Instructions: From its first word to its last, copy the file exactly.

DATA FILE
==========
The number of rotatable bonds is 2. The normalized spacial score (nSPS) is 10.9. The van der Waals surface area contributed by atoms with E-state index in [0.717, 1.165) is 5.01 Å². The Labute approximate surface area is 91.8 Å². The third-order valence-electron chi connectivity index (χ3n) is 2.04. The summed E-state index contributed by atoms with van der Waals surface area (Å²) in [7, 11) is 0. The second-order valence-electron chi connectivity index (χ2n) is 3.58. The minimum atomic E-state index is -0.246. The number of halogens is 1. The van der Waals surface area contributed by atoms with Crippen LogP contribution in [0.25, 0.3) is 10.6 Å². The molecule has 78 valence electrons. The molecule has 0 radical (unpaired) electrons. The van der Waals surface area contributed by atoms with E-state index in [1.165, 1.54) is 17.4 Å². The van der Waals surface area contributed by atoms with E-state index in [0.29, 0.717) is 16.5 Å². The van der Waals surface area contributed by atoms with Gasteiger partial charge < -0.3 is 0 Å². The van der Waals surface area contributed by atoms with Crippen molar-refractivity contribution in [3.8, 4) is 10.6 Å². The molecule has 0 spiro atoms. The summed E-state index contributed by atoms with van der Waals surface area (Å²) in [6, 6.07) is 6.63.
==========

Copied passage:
The number of rotatable bonds is 2. The normalized spacial score (nSPS) is 10.9. The van der Waals surface area contributed by atoms with E-state index in [0.717, 1.165) is 5.01 Å². The Labute approximate surface area is 91.8 Å². The third-order valence-electron chi connectivity index (χ3n) is 2.04. The summed E-state index contributed by atoms with van der Waals surface area (Å²) in [7, 11) is 0. The second-order valence-electron chi connectivity index (χ2n) is 3.58. The minimum atomic E-state index is -0.246. The number of halogens is 1. The van der Waals surface area contributed by atoms with Crippen LogP contribution in [0.25, 0.3) is 10.6 Å². The molecule has 78 valence electrons. The molecule has 0 radical (unpaired) electrons. The van der Waals surface area contributed by atoms with E-state index in [1.165, 1.54) is 17.4 Å². The van der Waals surface area contributed by atoms with E-state index in [0.29, 0.717) is 16.5 Å². The van der Waals surface area contributed by atoms with Gasteiger partial charge < -0.3 is 0 Å². The van der Waals surface area contributed by atoms with Crippen molar-refractivity contribution in [3.8, 4) is 10.6 Å². The molecule has 0 spiro atoms. The summed E-state index contributed by atoms with van der Waals surface area (Å²) in [6, 6.07) is 6.63.